I have been very fortunate to have been asked into elementary, middle and high schools to conduct all-staff trainings on gender inclusion and working with transgender students. Currently the media is abuzz with the new law in California, AB 1266, which beginning January 1st, 2014 will grant transgender students, grades K – 12, equal rights and access to restrooms, locker rooms, and activities that align with their gender identity, not what sex marker is on their birth certificate.
Over the years, I’ve noticed that when it comes to transgender students and schools there are two fears that run the debate, the first being, the fear of having different genitals in a restroom or locker room, and the second being having an unfair advantage on the playing field.
I have been in both conservative and liberal school districts conducting trainings with teachers and staff about the importance of having school policies that are inclusive to transgender students. I work to try and dispel the fears that people may have about transgender students by first posing the question, “Why is it, that when someone says they are transgender, people automatically zoom into a person’s genital region and then pin the words ‘sexual predator’ onto the transgender person?” The truth of the matter is, transgender people are not running into restrooms and locker rooms to flash their nude bodies and then zoom in on the other bodies in the locker rooms. When a transgender student enters a restroom or locker room, they are going in to do what every other person does, either use the facilities or change their clothing to participate in the school activities. I know for myself, I’m very shy in locker rooms and have no desire to see what other people are doing in the restroom. I’m guessing this is the same for other folks.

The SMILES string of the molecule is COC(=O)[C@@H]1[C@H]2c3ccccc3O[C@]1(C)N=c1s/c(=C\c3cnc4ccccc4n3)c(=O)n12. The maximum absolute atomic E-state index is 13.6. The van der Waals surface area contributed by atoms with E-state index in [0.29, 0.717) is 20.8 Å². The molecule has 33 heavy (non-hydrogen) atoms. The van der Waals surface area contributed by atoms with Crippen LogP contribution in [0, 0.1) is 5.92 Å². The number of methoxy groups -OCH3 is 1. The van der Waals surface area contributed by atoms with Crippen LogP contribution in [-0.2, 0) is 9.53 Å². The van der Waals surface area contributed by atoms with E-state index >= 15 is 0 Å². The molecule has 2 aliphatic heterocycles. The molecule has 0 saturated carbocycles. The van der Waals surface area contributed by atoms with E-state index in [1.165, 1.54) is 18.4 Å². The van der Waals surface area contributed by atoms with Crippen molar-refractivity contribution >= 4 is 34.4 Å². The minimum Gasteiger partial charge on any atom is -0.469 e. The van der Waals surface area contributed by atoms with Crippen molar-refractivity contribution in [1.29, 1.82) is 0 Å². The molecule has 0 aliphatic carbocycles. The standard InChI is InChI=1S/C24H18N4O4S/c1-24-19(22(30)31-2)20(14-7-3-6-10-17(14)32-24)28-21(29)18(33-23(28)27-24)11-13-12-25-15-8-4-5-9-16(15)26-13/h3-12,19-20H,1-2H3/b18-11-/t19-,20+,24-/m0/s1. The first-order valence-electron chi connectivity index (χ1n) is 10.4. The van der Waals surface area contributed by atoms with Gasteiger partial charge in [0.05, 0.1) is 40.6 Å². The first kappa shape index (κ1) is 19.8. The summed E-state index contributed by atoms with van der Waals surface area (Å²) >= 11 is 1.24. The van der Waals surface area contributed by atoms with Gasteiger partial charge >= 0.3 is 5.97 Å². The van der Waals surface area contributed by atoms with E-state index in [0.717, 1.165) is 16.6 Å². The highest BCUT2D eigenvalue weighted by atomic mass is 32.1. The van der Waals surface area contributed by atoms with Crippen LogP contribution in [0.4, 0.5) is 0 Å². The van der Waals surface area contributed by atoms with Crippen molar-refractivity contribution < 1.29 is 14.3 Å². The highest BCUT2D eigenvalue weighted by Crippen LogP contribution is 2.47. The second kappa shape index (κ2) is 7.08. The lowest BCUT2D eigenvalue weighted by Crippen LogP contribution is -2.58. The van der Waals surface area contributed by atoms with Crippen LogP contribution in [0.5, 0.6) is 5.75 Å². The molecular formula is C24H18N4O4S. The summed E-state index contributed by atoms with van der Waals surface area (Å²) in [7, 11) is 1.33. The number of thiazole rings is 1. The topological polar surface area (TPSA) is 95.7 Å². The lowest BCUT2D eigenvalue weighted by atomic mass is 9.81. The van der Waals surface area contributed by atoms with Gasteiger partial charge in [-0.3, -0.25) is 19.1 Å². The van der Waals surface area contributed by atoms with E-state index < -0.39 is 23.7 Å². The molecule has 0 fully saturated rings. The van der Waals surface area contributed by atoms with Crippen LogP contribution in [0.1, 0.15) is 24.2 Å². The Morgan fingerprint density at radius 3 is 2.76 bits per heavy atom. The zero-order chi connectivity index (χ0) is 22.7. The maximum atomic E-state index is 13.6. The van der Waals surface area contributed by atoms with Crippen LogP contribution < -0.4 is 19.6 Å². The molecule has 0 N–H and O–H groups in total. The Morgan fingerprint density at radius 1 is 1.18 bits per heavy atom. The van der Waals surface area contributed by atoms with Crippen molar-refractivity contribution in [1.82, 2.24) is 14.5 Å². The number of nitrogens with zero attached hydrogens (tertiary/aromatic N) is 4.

The second point I try to bring across to the audience is that as a public institution they are there to serve all students, not just the majority or a select group. I truly to believe that compassion is what drives people to teaching. Compassion not only for the topics they teach, but the kids that are in their classrooms. What is not compassionate is the way conservative news channels have taken stories of schools working to accommodate transgender students and turned them into sensationalized demonizing of these children.
I think we, as adults, all need to stop for a second and ask ourselves, what behaviors can result from our actions? The reality is LGBT kids frequently face harassment both verbal and physical in their schools. In fact, the 2011 Gay, Lesbian, Straight Education Network (GLSEN) National Climate Survey(1) reports that 8 out of 10 LGBT identified students experience frequent harassment with 56.9% reporting hearing derogatory remarks from teachers and staff. They also reported that 80% of transgender students felt unsafe at their school because of their gender identity and expression. What is even more alarming is another national survey reports, “more than 50% of Transgender youth will have had at least one suicide attempt by their 20th birthday.” (2)
In looking at these statistics, it is clearly apparent that we need protections and policies that helps protect our transgender youth, just as we would want for any other kid. I encourage parents and media that do not understand transgender issues to get educated on the topic because if you truly are educated and if you see the experiences that the trans youth and families go through, compassion would overrule your ignorance and choices to twist stories for your ratings.
This isn’t about money, this is about lives.